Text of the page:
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Health department moves ahead with update of records system

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Pitt County Public Health Director Dr. John Morrow updated the county Board of Health members Tuesday on the progress of the department's new electronic medical records system.

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By Michael Abramowitz
The Daily Reflector

Thursday, September 14, 2017

A state-of-the-art electronic medical records system that will allow the Pitt County Health Department to more efficiently gather, store and share information should be up and running by the end of the year, officials said.

The Epic Electronic Record System is an electronic information system that allows integration of medical records among participating health systems. Dr. John Morrow told Board of Health members Tuesday that it is currently used by Vidant Health and East Carolina University's Brody School of Medicine among other systems in the state and country.

“We can look at UNC-Chapel Hill, Wake Forest and even in hospitals in California,” Morrow said. “It really gives us a huge advantage in accessing information. The agency walked through and looked at our work flow, patient flow, how patients are registered and all of our equipment. We know we will have to replace some of our computers.”

From a clinical standpoint, the system will allow the health department to tailor its platform to its needs and streamline its internal records management system. Using inefficient paper records, staff must take time to search files when seeing patients or when they need to provide information to other medical providers, Morrow said.

The Epic system will allow them to quickly bring in data from any source and more efficiently communicate with providers elsewhere. Meetings currently are underway between health department staff and those at Vidant Medical Center, he said.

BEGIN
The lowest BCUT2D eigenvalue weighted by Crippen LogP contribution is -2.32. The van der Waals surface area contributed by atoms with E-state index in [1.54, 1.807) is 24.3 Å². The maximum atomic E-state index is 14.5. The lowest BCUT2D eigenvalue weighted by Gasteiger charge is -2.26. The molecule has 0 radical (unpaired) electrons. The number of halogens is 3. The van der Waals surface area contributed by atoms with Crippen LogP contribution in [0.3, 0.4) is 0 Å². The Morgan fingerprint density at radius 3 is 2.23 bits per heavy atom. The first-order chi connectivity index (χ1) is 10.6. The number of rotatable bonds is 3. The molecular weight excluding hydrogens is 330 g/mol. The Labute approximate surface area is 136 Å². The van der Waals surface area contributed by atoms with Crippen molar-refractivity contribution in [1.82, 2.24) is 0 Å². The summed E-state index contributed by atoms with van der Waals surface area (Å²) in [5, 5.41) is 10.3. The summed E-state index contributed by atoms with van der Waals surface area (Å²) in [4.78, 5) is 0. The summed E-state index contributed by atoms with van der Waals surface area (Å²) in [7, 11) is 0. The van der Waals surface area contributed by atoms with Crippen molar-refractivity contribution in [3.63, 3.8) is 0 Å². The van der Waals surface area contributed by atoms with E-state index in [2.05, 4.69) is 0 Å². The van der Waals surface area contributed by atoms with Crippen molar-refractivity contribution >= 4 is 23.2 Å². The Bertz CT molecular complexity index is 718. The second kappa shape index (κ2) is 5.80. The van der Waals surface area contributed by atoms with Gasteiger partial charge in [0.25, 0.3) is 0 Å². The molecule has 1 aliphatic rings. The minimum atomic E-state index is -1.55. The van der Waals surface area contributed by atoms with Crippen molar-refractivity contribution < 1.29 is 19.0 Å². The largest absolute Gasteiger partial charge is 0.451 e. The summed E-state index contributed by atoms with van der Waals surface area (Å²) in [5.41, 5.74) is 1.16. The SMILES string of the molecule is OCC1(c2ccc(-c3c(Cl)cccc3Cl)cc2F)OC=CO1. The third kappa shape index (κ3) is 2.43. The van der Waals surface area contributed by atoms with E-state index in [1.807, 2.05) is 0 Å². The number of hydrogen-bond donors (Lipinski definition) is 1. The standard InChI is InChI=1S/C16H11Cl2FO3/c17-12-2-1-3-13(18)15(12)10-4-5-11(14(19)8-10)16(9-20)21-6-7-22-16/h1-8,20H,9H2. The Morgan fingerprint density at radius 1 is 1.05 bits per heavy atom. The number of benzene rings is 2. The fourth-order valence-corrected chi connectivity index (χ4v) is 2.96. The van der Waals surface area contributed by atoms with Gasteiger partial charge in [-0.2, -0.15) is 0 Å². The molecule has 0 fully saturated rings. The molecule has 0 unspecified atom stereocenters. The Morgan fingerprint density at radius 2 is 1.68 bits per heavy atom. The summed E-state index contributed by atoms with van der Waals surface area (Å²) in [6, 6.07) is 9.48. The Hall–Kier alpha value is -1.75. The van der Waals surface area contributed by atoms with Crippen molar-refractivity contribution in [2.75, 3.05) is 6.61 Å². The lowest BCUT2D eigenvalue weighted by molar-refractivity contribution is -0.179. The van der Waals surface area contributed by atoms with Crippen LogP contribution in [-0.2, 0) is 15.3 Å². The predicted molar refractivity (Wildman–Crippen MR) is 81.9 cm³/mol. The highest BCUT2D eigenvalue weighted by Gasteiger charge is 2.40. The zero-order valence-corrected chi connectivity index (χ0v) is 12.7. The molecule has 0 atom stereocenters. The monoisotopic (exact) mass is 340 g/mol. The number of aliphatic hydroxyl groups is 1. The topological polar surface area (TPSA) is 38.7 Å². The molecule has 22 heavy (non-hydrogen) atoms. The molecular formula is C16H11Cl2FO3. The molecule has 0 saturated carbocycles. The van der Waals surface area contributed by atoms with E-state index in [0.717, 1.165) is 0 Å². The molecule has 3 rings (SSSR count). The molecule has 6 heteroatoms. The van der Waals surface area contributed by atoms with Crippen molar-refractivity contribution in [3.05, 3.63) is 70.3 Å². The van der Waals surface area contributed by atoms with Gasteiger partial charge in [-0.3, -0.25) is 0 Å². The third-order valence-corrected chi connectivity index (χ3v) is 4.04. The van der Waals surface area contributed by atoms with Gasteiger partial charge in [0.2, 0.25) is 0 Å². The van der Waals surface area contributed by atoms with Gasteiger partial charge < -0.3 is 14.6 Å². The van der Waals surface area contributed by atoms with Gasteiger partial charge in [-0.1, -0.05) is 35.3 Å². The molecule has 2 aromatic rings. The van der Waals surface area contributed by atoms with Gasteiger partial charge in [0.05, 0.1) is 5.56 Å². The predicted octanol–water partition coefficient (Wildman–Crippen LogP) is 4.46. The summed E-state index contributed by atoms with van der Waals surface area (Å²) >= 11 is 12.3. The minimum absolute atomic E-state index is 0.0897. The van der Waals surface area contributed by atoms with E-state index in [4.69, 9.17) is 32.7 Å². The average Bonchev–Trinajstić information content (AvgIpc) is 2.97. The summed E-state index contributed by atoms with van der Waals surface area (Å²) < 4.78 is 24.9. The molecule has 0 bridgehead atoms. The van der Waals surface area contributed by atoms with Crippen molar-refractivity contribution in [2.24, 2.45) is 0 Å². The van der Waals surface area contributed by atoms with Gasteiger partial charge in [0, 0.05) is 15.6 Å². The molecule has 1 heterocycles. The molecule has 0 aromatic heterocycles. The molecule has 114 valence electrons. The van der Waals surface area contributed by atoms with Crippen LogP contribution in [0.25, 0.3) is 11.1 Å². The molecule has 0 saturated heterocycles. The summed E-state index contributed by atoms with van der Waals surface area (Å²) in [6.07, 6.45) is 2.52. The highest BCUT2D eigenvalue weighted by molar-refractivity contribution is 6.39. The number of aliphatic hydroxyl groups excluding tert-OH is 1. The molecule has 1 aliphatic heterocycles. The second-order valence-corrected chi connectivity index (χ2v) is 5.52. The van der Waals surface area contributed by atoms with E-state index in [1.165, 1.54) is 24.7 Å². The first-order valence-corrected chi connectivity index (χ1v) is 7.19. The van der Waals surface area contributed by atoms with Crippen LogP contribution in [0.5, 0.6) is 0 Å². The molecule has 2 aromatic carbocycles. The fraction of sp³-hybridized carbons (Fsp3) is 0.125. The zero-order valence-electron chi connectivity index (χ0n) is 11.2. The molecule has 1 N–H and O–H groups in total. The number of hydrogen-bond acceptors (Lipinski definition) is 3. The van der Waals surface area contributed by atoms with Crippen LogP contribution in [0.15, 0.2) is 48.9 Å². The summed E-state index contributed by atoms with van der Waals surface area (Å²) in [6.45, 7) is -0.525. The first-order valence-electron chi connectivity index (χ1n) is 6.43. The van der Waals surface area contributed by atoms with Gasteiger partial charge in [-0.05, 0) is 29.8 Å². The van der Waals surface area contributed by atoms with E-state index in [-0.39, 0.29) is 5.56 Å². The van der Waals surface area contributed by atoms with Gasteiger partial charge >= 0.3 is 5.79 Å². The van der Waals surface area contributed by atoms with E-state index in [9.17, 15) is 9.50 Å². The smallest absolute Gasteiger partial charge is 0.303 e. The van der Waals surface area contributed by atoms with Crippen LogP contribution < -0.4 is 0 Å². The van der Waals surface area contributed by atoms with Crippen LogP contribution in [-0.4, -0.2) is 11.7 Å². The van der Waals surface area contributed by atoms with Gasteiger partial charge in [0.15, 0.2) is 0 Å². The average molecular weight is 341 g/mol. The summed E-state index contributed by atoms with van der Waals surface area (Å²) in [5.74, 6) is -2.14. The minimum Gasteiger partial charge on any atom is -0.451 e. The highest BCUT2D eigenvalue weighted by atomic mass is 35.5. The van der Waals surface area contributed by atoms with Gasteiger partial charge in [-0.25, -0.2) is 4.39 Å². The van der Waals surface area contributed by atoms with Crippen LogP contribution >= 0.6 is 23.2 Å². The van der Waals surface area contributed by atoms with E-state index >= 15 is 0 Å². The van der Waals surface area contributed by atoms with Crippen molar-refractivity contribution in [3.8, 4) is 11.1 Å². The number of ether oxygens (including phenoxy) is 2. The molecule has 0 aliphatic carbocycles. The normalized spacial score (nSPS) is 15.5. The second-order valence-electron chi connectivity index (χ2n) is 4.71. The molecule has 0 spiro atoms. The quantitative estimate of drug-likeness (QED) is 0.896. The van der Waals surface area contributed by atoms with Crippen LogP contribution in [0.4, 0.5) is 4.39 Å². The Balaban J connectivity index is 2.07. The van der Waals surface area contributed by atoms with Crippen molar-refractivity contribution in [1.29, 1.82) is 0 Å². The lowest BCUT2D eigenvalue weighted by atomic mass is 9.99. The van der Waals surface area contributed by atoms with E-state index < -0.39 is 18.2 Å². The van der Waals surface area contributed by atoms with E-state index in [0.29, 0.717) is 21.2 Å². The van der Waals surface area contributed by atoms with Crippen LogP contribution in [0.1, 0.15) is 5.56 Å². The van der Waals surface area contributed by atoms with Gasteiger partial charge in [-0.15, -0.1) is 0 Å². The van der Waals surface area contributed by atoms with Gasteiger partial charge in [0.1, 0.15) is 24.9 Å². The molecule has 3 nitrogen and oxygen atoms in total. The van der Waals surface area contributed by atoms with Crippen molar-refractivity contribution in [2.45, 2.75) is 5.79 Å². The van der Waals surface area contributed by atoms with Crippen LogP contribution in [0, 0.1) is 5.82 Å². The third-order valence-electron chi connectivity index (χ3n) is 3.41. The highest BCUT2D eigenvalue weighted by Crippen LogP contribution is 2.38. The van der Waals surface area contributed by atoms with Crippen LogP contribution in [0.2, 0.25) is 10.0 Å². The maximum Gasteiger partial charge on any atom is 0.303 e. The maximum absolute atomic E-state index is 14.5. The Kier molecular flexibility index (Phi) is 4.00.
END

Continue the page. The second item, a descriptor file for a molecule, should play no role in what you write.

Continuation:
The department is in a 60-day building phase before it can go live with its new records system, Morrow said. Although there is no announced jumpoff date, Morrow said he hopes they can make the switch sometime during the holiday season. 

“We’re trying to streamline our processes and build in as few customizations as possible, because that really slows things down, having to perform many more clicks while going through a patient’s chart,” he said. “We’re not intending to simply electrify our old paper record system because that is extremely inefficient and slows patient care down. We’re trying to invent a new wheel.” 

Morrow said the original plan was to purchase the system earlier this year when the department received approval from the Pitt County Board of Commissioners to utilize reserve funding for the purchase. Epic then announced it was launching a new platform Aug. 1, so officials decided to wait so employees didn't have to go through two sets of training.

The system will cost Pitt County $238,000, of which $182,000 is the upfront acquisition cost and $56,000 is the anticipated first-year cost of maintaining the system, said John Reed, the department's budget officer. The money is coming from the health department's cash reserves, Morrow said.

The department budgeted $884,000 for reserve funding in current fiscal year budget and did not have to spend any of that money. The department also added about $400,000 in supplemental restricted Medicaid payments to the reserves, he said.

In other Health Department matters:

• The health board unanimously approved a motion to place a public announcement in The Daily Reflector that it will consider at its Oct. 10 meeting repeal of the temporary rabies management rule it enacted last fall. The rule was made in accordance with guidelines issued by the National Association of Veterinarians to ease postexposure rabies-related requirements on dog and cat owners whose pets have bitten people. The move was made at the county level before the state Legislature had enacted its statute amendment. With the state rule in place on Oct. 1, the board will have to repeal the local rule because it is less strict than the new state law, Morrow said.

• The health department’s diversity policy was unanimously amended to reflect that new employees now will receive cultural diversity training through the Pitt County government’s new employee orientation training within two weeks of their start date, Amy Hattem, the department’s health education director, said. Employees will participate in the training at least once every three years, according to the policy change.

Contact Michael Abramowitz at mabramowitz@reflector.com or 252-329-9507.

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